Monkeys Sticking Their Tongues Out!

Steve mentioned this on the most recent podcast, so I had to check it out. Researchers have recently determined that monkeys practice imitation “with a purpose.” I originally thought this was no big deal, but apparently it hasn’t been shown conclusively before that monkeys (as opposed to apes) practice this as a form of social learning.

So, this story has immediately captured my attention due to the subject matter. There are two additional points that make this far and away one of the greatest news stories of the year: first, the monkeys in question are newborn (NEWBORN) monkeys. We’re talking three-day old monkeys, here. Second, the researchers captured video evidence of the tests, and then made the videos public on the Internet.

I know!

You can see the videos here and here, and read more about the studies right here.

Oh wait! I remembered a third point that makes this awesome: the researcher sticking out his tongue in the first video linked. Now, I can’t tell for sure because I only see a pierced ear and a tongue, really, but . . . rowr.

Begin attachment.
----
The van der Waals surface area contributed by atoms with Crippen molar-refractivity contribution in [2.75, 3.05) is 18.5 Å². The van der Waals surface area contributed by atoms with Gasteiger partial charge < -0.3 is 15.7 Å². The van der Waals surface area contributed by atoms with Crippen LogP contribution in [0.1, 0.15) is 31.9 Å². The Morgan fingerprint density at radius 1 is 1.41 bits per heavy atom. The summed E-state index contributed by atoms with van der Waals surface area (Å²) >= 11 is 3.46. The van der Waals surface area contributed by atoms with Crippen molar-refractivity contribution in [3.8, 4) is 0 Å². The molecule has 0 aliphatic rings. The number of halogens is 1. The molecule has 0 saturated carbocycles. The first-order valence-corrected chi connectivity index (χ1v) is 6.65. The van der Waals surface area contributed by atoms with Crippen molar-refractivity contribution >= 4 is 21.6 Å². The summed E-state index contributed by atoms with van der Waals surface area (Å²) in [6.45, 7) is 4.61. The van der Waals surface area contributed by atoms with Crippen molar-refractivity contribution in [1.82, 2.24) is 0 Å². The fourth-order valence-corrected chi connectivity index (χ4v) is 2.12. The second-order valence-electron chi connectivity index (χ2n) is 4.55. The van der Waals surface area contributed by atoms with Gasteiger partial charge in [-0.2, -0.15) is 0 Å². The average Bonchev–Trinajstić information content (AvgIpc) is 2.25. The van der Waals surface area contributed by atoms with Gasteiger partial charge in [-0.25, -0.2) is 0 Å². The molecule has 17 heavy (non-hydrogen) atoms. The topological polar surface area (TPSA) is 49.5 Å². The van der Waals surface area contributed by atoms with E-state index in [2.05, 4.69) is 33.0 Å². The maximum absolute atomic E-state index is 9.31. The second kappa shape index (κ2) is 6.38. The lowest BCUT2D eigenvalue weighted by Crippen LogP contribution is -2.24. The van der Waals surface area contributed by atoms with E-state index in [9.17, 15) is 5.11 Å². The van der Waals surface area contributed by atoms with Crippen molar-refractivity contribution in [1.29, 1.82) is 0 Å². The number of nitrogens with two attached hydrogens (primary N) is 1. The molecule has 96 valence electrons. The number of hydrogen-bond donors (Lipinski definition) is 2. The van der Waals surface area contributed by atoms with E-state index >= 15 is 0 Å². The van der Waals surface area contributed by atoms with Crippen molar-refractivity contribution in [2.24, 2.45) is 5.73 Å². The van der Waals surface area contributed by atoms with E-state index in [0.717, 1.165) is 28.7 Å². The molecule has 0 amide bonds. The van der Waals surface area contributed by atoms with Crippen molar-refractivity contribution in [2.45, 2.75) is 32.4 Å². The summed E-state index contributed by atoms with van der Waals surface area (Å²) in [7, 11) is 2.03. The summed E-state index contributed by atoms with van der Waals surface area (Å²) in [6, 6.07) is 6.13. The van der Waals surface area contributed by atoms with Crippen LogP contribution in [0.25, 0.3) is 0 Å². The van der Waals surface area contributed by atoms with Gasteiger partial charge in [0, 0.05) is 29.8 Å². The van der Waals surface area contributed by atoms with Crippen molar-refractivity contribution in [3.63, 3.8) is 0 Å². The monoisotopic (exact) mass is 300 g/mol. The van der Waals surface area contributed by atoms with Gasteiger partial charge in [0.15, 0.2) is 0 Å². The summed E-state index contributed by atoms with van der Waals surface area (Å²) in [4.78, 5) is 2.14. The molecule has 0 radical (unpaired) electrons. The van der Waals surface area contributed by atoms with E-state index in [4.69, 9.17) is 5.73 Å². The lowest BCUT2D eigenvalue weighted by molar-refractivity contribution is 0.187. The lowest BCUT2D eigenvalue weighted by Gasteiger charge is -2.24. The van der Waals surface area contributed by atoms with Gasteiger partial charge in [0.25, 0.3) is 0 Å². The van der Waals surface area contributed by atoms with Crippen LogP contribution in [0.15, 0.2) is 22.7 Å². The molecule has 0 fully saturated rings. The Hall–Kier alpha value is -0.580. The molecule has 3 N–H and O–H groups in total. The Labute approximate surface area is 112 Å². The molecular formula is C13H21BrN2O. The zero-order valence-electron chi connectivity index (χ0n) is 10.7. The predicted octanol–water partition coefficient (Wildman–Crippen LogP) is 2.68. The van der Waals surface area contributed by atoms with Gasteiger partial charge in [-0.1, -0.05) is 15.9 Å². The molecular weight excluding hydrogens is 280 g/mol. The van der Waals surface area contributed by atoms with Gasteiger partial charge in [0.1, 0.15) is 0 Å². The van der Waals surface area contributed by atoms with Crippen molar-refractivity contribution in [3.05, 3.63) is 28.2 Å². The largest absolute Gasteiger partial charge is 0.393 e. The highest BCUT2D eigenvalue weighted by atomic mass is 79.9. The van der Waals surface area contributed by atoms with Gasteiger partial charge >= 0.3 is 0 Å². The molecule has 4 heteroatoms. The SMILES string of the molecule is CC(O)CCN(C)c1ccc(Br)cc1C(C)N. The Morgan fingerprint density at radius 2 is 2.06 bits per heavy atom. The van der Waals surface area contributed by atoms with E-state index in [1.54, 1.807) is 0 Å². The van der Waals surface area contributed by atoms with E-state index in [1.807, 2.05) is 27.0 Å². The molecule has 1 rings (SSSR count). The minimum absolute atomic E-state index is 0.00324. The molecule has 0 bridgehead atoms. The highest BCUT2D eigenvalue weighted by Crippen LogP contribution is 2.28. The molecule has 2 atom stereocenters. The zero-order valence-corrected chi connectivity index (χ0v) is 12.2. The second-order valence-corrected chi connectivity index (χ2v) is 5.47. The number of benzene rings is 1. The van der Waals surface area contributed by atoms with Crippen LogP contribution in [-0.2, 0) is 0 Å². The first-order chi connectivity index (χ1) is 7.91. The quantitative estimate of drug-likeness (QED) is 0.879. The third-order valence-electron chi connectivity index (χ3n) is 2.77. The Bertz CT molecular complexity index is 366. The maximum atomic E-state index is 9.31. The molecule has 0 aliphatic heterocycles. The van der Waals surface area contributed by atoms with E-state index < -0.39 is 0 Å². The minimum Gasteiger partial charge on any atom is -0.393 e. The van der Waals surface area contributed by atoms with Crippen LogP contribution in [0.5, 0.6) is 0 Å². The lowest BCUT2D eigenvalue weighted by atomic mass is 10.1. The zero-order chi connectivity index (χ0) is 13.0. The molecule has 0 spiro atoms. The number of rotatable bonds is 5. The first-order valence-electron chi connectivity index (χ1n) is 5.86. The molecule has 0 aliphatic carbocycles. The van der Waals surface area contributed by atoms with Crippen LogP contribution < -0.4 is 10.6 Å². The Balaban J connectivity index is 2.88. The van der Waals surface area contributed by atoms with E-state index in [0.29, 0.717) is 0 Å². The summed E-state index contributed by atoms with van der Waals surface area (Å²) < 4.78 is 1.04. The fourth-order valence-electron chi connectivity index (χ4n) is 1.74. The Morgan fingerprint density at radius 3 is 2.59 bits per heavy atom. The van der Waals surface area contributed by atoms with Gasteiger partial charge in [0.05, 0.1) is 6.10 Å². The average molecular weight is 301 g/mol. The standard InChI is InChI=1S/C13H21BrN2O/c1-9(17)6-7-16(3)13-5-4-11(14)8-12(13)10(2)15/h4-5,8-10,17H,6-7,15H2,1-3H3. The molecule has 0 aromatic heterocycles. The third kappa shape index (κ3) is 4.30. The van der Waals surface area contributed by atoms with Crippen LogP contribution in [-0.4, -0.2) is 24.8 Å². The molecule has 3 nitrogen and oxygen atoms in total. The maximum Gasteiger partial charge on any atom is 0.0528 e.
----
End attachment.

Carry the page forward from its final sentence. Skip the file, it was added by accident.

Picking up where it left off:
Rebecca Watson

Rebecca is a writer, speaker, YouTube personality, and unrepentant science nerd. In addition to founding and continuing to run Skepchick, she hosts Quiz-o-Tron, a monthly science-themed quiz show and podcast that pits comedians against nerds. There is an asteroid named in her honor. Twitter @rebeccawatson Mastodon Instagram @actuallyrebeccawatson TikTok @actuallyrebeccawatson YouTube @rebeccawatson BlueSky

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  1. Wait! I demand to know the effect this will have on the saying "monkey see, monkey do"!

    Will we have to alter our interpretation of that statement? I mean, previously we just assumed monkey imitation had no purpose, which is why that phrase is used to refer to dumb people copying others. But! Since monkey imitation turns out to actually be an advanced form of social learning, does this mean that "monkey see, monkey do" is now a compliment? As if to say, "Ah! By imitating me, you indicate your desire to learn proper social behaviour; therefore, you must be an exceedingly well-socialised and well-mannered individual, or at least show desire in becoming such."

  2. My comment got eaten by the Blog Monster. =(

    But basically, I want to know what effect this new research has on the popular saying "monkey see, monkey do".

  3. I shall take note and purchase myself a newborn monkey and repeatedly stick my tongue out at it in public in an attempt to attract skepchicks.

  4. It's funny, because three-day-old human babies can barely see, yet these monkeys are already smart enough to imitate behavior …

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